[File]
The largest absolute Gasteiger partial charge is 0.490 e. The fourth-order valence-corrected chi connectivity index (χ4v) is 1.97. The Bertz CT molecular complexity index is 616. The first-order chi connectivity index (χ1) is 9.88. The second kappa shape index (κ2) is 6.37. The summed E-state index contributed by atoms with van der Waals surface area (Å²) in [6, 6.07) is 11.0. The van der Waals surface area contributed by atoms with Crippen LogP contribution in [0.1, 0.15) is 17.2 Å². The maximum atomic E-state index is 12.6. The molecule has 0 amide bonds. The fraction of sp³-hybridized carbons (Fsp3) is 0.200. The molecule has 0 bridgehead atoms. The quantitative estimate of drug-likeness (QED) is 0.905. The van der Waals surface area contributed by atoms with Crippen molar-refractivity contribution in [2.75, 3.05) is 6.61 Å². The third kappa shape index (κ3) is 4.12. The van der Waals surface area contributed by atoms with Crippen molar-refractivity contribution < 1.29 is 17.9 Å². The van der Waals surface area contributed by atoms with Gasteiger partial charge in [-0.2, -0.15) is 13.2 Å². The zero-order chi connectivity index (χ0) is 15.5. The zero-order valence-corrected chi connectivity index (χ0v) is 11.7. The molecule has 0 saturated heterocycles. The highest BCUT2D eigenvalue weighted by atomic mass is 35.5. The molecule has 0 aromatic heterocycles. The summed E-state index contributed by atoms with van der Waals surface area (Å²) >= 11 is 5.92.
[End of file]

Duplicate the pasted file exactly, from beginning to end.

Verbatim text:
The largest absolute Gasteiger partial charge is 0.490 e. The fourth-order valence-corrected chi connectivity index (χ4v) is 1.97. The Bertz CT molecular complexity index is 616. The first-order chi connectivity index (χ1) is 9.88. The second kappa shape index (κ2) is 6.37. The summed E-state index contributed by atoms with van der Waals surface area (Å²) in [6, 6.07) is 11.0. The van der Waals surface area contributed by atoms with Crippen LogP contribution in [0.1, 0.15) is 17.2 Å². The maximum atomic E-state index is 12.6. The molecule has 0 amide bonds. The fraction of sp³-hybridized carbons (Fsp3) is 0.200. The molecule has 0 bridgehead atoms. The quantitative estimate of drug-likeness (QED) is 0.905. The van der Waals surface area contributed by atoms with Crippen molar-refractivity contribution in [2.75, 3.05) is 6.61 Å². The third kappa shape index (κ3) is 4.12. The van der Waals surface area contributed by atoms with Crippen molar-refractivity contribution < 1.29 is 17.9 Å². The van der Waals surface area contributed by atoms with Gasteiger partial charge in [-0.2, -0.15) is 13.2 Å². The zero-order chi connectivity index (χ0) is 15.5. The zero-order valence-corrected chi connectivity index (χ0v) is 11.7. The molecule has 0 saturated heterocycles. The highest BCUT2D eigenvalue weighted by atomic mass is 35.5. The molecule has 0 aromatic heterocycles. The summed E-state index contributed by atoms with van der Waals surface area (Å²) >= 11 is 5.92.